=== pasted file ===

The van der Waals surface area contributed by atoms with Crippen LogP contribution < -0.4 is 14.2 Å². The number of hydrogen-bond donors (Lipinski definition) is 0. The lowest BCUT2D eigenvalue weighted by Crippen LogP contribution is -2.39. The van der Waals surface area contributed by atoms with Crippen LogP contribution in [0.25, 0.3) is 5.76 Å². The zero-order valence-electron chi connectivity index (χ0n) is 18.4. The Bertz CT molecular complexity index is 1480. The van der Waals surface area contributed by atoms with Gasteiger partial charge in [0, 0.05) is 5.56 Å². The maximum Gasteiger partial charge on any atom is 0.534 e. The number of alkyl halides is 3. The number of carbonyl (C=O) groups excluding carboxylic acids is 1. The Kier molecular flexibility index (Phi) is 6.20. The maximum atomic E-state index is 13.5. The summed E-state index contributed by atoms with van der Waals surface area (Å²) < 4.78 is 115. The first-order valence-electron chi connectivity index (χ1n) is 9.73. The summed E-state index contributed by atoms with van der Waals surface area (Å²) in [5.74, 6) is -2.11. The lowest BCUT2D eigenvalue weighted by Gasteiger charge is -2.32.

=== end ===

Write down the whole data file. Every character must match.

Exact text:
The van der Waals surface area contributed by atoms with Crippen LogP contribution < -0.4 is 14.2 Å². The number of hydrogen-bond donors (Lipinski definition) is 0. The lowest BCUT2D eigenvalue weighted by Crippen LogP contribution is -2.39. The van der Waals surface area contributed by atoms with Crippen LogP contribution in [0.25, 0.3) is 5.76 Å². The zero-order valence-electron chi connectivity index (χ0n) is 18.4. The Bertz CT molecular complexity index is 1480. The van der Waals surface area contributed by atoms with Gasteiger partial charge in [0, 0.05) is 5.56 Å². The maximum Gasteiger partial charge on any atom is 0.534 e. The number of alkyl halides is 3. The number of carbonyl (C=O) groups excluding carboxylic acids is 1. The Kier molecular flexibility index (Phi) is 6.20. The maximum atomic E-state index is 13.5. The summed E-state index contributed by atoms with van der Waals surface area (Å²) < 4.78 is 115. The first-order valence-electron chi connectivity index (χ1n) is 9.73. The summed E-state index contributed by atoms with van der Waals surface area (Å²) in [5.74, 6) is -2.11. The lowest BCUT2D eigenvalue weighted by Gasteiger charge is -2.32.